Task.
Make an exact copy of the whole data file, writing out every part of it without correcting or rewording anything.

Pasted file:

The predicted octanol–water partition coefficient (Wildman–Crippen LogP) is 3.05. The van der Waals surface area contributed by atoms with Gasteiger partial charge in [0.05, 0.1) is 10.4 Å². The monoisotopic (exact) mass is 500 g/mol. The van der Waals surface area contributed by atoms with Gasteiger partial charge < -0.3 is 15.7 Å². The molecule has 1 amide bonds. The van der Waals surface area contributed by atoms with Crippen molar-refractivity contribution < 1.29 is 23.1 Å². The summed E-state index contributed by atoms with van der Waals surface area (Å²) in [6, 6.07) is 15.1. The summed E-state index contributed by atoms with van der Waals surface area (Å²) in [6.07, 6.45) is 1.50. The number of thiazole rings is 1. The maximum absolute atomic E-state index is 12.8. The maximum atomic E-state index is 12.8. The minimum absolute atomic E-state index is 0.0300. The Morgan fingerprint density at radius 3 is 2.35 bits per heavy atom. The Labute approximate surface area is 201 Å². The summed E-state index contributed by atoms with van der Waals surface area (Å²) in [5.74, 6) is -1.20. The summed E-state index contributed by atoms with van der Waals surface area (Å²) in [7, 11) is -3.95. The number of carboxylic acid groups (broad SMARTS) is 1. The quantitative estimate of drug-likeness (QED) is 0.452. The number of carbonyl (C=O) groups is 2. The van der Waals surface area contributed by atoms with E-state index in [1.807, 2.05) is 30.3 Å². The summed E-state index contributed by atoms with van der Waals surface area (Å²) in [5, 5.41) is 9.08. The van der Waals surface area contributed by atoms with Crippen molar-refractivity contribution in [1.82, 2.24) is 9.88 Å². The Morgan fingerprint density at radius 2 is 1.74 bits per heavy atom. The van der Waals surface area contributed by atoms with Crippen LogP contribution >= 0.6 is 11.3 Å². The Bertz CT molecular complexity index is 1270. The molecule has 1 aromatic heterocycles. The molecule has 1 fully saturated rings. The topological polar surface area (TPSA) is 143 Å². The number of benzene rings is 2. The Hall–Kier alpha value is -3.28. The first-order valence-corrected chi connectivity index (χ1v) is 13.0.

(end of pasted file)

The predicted octanol–water partition coefficient (Wildman–Crippen LogP) is 3.05. The van der Waals surface area contributed by atoms with Gasteiger partial charge in [0.05, 0.1) is 10.4 Å². The monoisotopic (exact) mass is 500 g/mol. The van der Waals surface area contributed by atoms with Gasteiger partial charge < -0.3 is 15.7 Å². The molecule has 1 amide bonds. The van der Waals surface area contributed by atoms with Crippen molar-refractivity contribution < 1.29 is 23.1 Å². The summed E-state index contributed by atoms with van der Waals surface area (Å²) in [6, 6.07) is 15.1. The summed E-state index contributed by atoms with van der Waals surface area (Å²) in [6.07, 6.45) is 1.50. The number of thiazole rings is 1. The maximum absolute atomic E-state index is 12.8. The maximum atomic E-state index is 12.8. The minimum absolute atomic E-state index is 0.0300. The Morgan fingerprint density at radius 3 is 2.35 bits per heavy atom. The Labute approximate surface area is 201 Å². The summed E-state index contributed by atoms with van der Waals surface area (Å²) in [5.74, 6) is -1.20. The summed E-state index contributed by atoms with van der Waals surface area (Å²) in [7, 11) is -3.95. The number of carboxylic acid groups (broad SMARTS) is 1. The quantitative estimate of drug-likeness (QED) is 0.452. The number of carbonyl (C=O) groups is 2. The van der Waals surface area contributed by atoms with E-state index in [1.807, 2.05) is 30.3 Å². The summed E-state index contributed by atoms with van der Waals surface area (Å²) in [5, 5.41) is 9.08. The van der Waals surface area contributed by atoms with Crippen molar-refractivity contribution in [1.82, 2.24) is 9.88 Å². The Morgan fingerprint density at radius 2 is 1.74 bits per heavy atom. The van der Waals surface area contributed by atoms with Crippen LogP contribution >= 0.6 is 11.3 Å². The Bertz CT molecular complexity index is 1270. The molecule has 1 aromatic heterocycles. The molecule has 1 fully saturated rings. The topological polar surface area (TPSA) is 143 Å². The number of benzene rings is 2. The Hall–Kier alpha value is -3.28. The first-order valence-corrected chi connectivity index (χ1v) is 13.0.